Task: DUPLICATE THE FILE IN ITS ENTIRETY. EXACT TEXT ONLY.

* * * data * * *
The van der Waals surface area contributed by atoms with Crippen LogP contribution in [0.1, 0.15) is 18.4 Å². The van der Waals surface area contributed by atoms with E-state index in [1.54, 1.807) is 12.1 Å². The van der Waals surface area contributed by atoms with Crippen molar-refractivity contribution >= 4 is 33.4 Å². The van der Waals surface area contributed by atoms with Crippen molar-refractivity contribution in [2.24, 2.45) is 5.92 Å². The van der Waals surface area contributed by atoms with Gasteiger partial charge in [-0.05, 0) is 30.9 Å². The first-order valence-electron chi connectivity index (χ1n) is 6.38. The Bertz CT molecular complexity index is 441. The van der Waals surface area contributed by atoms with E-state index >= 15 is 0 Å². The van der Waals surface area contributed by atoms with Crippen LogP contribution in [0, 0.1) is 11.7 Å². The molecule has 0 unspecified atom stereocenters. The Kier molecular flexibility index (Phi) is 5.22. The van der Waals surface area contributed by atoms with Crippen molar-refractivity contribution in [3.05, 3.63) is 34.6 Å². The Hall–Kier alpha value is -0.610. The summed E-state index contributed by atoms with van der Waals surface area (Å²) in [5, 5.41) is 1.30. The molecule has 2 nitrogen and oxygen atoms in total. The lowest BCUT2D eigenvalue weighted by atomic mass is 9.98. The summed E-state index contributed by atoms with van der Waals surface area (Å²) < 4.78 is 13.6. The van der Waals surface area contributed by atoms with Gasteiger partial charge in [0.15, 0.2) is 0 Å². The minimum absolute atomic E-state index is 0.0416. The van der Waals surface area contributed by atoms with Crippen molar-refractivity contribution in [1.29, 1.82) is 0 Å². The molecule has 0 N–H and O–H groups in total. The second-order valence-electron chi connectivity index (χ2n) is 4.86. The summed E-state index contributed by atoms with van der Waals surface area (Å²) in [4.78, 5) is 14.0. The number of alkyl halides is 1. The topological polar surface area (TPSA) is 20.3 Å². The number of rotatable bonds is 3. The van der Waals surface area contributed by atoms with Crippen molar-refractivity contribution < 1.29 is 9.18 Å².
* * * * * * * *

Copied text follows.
The van der Waals surface area contributed by atoms with Crippen LogP contribution in [0.1, 0.15) is 18.4 Å². The van der Waals surface area contributed by atoms with E-state index in [1.54, 1.807) is 12.1 Å². The van der Waals surface area contributed by atoms with Crippen molar-refractivity contribution >= 4 is 33.4 Å². The van der Waals surface area contributed by atoms with Crippen molar-refractivity contribution in [2.24, 2.45) is 5.92 Å². The van der Waals surface area contributed by atoms with Gasteiger partial charge in [-0.05, 0) is 30.9 Å². The first-order valence-electron chi connectivity index (χ1n) is 6.38. The Bertz CT molecular complexity index is 441. The van der Waals surface area contributed by atoms with E-state index >= 15 is 0 Å². The van der Waals surface area contributed by atoms with Crippen LogP contribution in [0, 0.1) is 11.7 Å². The molecule has 0 unspecified atom stereocenters. The Kier molecular flexibility index (Phi) is 5.22. The van der Waals surface area contributed by atoms with Crippen molar-refractivity contribution in [3.05, 3.63) is 34.6 Å². The Hall–Kier alpha value is -0.610. The summed E-state index contributed by atoms with van der Waals surface area (Å²) in [5, 5.41) is 1.30. The molecule has 2 nitrogen and oxygen atoms in total. The lowest BCUT2D eigenvalue weighted by atomic mass is 9.98. The summed E-state index contributed by atoms with van der Waals surface area (Å²) < 4.78 is 13.6. The van der Waals surface area contributed by atoms with Gasteiger partial charge in [0.15, 0.2) is 0 Å². The minimum absolute atomic E-state index is 0.0416. The van der Waals surface area contributed by atoms with Crippen molar-refractivity contribution in [1.29, 1.82) is 0 Å². The molecule has 0 N–H and O–H groups in total. The second-order valence-electron chi connectivity index (χ2n) is 4.86. The summed E-state index contributed by atoms with van der Waals surface area (Å²) in [4.78, 5) is 14.0. The number of alkyl halides is 1. The topological polar surface area (TPSA) is 20.3 Å². The number of rotatable bonds is 3. The van der Waals surface area contributed by atoms with Crippen molar-refractivity contribution < 1.29 is 9.18 Å².